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Early is better than watching your plane take off without you

Early is better than watching your plane take off without you
Readers Dave Middleton and Kathy Hudgins enjoyed Catharine Hamm's travel column on resolutions. (Loris Lora / For The Times)

We enjoyed the resolution in the Dec. 23 On the Spot column (“New Year, New Ways Ahead,” by Catharine Hamm) about not arriving too early when you travel. We likewise leave plenty of time, as we have to drive about 125 miles over three freeways. We can easily imagine a minor problem turning into a missed flight.

We would rather sit in the terminal waiting for a flight than sit in traffic, picturing our flight boarding without us, taking off and arriving at our destination with our empty seats. So we allow plenty of time to start our journey, sometimes too much.

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On our last trip, we encountered clear sailing all the way to LAX and made our way to check-in about five hours early. We joined a long line at the counter, eventually creeping to the head. Too early: The agent would not let us check in nor would he accept our bags. We found one restaurant on this side of the security gate and enjoyed a meal while counting the time until we could line up again.

Still, we allow a lot of time to arrive at the airport and take care of business. We just see it as part of traveling.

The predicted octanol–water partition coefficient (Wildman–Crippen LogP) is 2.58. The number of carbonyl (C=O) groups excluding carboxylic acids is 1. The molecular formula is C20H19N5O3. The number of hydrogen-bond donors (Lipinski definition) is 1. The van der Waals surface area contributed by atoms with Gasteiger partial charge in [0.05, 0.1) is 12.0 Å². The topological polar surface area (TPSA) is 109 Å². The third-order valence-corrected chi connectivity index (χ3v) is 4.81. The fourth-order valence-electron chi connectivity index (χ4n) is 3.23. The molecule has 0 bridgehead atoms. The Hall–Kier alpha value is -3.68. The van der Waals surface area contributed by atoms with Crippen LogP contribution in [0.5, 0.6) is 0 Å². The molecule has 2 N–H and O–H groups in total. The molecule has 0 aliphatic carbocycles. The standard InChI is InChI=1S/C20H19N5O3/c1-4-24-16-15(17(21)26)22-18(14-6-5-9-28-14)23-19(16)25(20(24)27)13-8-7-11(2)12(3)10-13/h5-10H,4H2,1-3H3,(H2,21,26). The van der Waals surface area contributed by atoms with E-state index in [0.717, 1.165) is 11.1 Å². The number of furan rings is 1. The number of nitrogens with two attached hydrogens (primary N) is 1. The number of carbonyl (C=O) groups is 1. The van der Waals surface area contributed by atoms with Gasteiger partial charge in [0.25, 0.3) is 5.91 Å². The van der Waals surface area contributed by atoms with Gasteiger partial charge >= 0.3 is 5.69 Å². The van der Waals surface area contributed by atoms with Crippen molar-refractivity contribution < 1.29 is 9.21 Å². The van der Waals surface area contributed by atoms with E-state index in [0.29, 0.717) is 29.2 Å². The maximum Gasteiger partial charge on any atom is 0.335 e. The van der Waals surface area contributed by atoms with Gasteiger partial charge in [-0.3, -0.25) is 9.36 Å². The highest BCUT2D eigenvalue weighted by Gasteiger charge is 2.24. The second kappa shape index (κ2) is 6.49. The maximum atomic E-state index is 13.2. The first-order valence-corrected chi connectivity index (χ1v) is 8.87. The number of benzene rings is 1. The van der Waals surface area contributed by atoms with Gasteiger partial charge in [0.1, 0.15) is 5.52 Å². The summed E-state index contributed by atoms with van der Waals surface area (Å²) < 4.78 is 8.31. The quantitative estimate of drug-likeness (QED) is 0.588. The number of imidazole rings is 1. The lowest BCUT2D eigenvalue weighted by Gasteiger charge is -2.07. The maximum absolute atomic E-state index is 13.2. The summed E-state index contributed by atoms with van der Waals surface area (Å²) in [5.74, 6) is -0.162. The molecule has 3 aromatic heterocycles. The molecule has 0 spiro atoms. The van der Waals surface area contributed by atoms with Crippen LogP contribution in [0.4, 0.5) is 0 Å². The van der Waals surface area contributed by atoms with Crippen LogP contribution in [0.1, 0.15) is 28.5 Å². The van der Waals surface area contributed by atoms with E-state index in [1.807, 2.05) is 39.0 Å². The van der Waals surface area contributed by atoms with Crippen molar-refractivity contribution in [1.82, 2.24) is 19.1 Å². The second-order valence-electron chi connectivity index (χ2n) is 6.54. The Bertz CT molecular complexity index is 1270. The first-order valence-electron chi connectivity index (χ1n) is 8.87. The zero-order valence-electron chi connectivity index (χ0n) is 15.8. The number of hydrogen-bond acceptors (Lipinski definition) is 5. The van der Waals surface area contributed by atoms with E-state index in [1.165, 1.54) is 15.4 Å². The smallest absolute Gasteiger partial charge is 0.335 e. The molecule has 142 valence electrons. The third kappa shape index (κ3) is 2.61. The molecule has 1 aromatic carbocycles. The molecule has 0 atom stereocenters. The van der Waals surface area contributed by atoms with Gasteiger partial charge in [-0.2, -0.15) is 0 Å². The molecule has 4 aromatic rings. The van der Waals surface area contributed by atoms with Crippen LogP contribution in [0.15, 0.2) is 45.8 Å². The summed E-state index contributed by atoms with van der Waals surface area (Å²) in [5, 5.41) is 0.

Dave Middleton and Kathy Hudgins

Rancho Mirage

Kiwi surprises

We just returned from a three-week trip to New Zealand. We tried not to overpack; we figured on finding a public laundromat at some point.

We were pleasantly surprised to find that several hotels had a small laundry room with tokens available from the front desk for just a couple dollars, detergent included.

Another pleasant discovery in New Zealand was that tips were not expected or even encouraged. We were reminded a few times by the locals that good service was a matter of pride in one’s job and not dependent on tips.

Lasse Poulsen

Aliso Viejo

A window on the world

Thanks for excavating the glowing memories of the strange and wonderful travel books of John L. Stoddard (“A World Traveler by Proxy,” Departure Points, by Lori Erickson, Dec. 23). I also rode on those magic carpets to exotic lands. My father was a construction worker and he sometimes brought home books that were being thrown away from demolished buildings.

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Among them was a box of Stoddard's books, as Erickson described them, smelling of mold but charged with wonder. I treasured those images of faraway people and places, and they planted my life-long interest in journeys of self-discovery. The world is full of interesting connections, as you point out.

Well done.

Chris Vogler

Playa del Rey

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